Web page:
The United Launch Alliance (ULA)  has formally selected the Liquid Hydrogen/Liquid Oxygen (LOx) RL-10C-X engine built by Aerojet Rocketdyne for the upper stage of ULA’s new proposed Vulcan rocket.  In doing so it is thought to have beaten the other main contender for the job, the Liquid Natural Gas/LOx-powered BE-3U built by Blue Origin.  The C-X version of the RL-10 engine has been designed to have a reduced part count and hence cost compared to its previous RL-10 versions.  ULA has yet to select the first stage engines of the part reusable craft.  Aerojet Rocketdyne is proposing its AR-1 engine powered by the Kerosene/LOx combination.  The alternative is the Liquid Natural Gas/LOx powered BE-4 built by Blue Origin.  Blue Origin plans to use this engine on its New Glenn rocket series.

Artist’s impression of Vulcan rocket launch. Courtesy: ULA

Complicating matters is how ULA plans to make its Vulcan rocket part reusable.  Instead of landing the full stage in the way that SpaceX currently achieves with its Falcon 9/Falcon Heavy series, and Blue Origin plans for its New Glenn rockets, ULA hopes to recover the engines (the valuable part of the first stage of a rocket) via a parachuted/parafoiled pod using a convoluted helicopter recovery technique.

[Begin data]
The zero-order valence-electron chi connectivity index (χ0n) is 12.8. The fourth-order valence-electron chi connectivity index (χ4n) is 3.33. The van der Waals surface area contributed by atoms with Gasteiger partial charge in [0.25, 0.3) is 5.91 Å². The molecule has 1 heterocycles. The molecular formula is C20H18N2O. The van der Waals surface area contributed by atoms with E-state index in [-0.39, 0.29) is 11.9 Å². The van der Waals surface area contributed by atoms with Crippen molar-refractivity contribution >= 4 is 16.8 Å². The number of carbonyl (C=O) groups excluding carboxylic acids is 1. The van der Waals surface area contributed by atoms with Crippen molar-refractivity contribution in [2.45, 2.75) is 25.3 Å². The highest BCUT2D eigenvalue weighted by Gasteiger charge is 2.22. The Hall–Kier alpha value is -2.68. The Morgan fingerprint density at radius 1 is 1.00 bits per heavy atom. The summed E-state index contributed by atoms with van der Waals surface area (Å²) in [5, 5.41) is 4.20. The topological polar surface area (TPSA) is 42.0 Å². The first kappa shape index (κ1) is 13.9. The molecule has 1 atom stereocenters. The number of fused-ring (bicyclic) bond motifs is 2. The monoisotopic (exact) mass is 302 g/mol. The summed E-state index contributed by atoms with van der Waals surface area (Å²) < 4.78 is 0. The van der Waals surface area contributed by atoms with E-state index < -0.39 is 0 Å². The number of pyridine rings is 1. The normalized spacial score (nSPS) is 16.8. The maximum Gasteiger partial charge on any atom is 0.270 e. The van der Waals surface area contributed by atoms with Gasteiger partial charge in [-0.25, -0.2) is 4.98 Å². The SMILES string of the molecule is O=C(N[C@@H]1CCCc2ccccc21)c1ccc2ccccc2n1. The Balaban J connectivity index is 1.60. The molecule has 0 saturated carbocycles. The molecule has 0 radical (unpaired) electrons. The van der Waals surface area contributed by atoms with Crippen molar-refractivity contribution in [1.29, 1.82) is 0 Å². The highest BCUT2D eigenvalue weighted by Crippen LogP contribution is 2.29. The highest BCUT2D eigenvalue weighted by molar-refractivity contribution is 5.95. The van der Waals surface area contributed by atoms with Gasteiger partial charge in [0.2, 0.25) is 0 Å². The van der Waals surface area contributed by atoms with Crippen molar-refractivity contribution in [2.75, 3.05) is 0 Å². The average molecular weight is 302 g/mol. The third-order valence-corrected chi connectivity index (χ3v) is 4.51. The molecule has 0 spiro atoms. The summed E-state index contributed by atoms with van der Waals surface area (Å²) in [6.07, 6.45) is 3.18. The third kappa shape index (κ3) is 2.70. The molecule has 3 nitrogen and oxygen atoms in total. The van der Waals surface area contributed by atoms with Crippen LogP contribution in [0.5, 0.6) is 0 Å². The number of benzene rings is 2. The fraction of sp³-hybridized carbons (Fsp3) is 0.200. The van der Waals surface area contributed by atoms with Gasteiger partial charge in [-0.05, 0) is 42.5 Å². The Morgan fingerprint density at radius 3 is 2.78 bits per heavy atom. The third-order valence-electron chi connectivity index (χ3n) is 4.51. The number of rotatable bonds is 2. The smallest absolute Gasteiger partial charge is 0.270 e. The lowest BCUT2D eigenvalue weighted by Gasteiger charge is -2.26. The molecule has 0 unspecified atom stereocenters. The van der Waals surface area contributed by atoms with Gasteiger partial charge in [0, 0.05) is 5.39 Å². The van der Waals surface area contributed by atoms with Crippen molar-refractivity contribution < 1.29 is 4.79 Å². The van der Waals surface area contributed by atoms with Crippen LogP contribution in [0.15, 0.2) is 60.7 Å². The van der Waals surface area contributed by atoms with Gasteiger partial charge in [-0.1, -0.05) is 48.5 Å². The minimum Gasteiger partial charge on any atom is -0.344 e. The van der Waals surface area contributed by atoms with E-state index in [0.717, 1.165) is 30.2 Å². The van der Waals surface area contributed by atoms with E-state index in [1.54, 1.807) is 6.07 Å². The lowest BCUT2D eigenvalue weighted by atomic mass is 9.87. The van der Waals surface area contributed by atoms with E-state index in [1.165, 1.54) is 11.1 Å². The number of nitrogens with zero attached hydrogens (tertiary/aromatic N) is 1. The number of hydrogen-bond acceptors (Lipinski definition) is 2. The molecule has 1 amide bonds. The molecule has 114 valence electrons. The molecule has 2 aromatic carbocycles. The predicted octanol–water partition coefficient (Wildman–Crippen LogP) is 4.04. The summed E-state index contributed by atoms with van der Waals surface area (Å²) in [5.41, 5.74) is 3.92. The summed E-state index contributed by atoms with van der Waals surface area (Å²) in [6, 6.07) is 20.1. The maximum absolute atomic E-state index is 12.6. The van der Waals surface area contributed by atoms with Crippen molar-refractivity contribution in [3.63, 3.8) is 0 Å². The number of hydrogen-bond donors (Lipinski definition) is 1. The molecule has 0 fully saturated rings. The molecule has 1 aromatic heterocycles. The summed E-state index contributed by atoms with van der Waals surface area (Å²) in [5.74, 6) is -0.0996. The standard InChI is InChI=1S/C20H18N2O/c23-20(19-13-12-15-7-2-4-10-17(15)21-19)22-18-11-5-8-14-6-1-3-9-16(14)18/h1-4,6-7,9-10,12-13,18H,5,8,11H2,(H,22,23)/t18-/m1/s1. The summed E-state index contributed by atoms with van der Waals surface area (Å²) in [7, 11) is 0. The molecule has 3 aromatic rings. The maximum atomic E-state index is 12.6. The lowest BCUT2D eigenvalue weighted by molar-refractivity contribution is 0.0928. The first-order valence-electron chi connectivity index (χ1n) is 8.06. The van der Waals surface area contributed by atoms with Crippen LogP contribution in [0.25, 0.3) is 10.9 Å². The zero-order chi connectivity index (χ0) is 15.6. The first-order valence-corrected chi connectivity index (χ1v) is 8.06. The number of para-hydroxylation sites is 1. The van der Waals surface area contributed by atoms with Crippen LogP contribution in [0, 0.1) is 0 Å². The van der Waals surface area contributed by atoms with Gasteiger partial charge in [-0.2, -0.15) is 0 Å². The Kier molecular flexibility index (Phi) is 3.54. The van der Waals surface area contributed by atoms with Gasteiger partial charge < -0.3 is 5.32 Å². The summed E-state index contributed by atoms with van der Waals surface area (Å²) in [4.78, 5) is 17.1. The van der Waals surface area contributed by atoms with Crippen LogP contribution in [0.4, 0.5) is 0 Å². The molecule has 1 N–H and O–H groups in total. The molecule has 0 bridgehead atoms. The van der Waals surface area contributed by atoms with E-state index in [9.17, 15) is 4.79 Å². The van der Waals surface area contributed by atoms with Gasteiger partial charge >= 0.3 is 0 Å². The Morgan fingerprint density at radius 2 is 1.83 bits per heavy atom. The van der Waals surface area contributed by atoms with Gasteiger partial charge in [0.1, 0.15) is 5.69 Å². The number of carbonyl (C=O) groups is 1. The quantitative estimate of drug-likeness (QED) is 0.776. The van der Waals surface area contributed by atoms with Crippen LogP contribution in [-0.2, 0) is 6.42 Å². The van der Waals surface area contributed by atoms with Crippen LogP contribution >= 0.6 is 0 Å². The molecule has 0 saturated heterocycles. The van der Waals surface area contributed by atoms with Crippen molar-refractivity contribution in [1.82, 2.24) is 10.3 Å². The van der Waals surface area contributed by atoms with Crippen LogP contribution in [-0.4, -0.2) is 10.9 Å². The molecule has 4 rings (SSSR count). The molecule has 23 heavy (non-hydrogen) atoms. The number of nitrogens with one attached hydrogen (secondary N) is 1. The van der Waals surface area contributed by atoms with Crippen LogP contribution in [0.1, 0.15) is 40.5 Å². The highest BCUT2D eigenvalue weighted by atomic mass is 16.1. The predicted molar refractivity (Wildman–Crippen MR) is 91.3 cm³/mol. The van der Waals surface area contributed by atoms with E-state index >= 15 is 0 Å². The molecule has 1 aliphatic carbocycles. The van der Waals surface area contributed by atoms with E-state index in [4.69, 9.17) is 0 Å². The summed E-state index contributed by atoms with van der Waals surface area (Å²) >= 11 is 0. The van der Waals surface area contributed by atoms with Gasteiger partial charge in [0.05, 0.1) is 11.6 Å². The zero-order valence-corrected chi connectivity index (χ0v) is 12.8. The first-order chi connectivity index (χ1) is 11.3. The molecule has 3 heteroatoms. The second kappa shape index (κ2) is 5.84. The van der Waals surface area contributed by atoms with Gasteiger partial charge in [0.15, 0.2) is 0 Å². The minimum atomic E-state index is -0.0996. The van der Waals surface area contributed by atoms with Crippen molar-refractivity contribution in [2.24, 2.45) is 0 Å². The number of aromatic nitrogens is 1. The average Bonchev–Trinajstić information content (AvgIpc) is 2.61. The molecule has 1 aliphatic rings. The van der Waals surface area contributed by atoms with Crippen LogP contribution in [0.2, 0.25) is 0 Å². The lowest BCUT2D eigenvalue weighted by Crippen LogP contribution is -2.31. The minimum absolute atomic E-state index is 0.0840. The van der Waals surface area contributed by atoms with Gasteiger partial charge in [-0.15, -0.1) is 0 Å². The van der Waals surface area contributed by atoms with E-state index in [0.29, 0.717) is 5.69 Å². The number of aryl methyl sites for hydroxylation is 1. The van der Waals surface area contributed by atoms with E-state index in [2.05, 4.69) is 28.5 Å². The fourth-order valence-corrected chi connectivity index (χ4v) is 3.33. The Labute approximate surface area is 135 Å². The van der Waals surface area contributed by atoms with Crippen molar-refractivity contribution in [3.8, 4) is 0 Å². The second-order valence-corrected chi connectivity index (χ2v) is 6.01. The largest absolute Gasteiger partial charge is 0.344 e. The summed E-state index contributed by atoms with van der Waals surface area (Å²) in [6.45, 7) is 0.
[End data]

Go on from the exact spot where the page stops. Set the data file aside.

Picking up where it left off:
Comment by David Todd: One wonders here why ULA has chosen such a bizarrely complicated helicopter recovery technique for its Vulcan rocket’s first stage engines given that aircraft recovery of parachuted items is such a hit-and-miss affair?   The US Air Force found this out as it tried to aircraft-recover its spy satellite film capsules during the 1960s with several airborne capture failures.  More recently, Elon Musk has had little success in trying to parafoil-recover the fairing halves of his Falcon 9 onto a ship.  As it is, there will also be technical issues in severing hot fuel lines in flight, while the stage-engine reassembly costs will further detract from an economically efficient reusable operation.  Could it be that ULA has been barred from using a complete stage landing technique like Blue Origin’s New Glenn, if they use Blue Origin’s engines for Vulcan?   As such, ULA might prefer to stick with Aerojet Rocketdyne’s offerings as it has done with the RL-10C-X upper stage choice and use a full first stage recovery technique instead. The problem here is that if ULA also goes for Aerojet Rocketdyne’s AR-1 to power its Vulcan first stage, such LOx/Kerosene powered engines are less than ideal for reusable operations in being relatively “dirty” in terms of coking.  Mind you, SpaceX is using this propellant combination – at least for the Falcon 9 – if not for the BFR.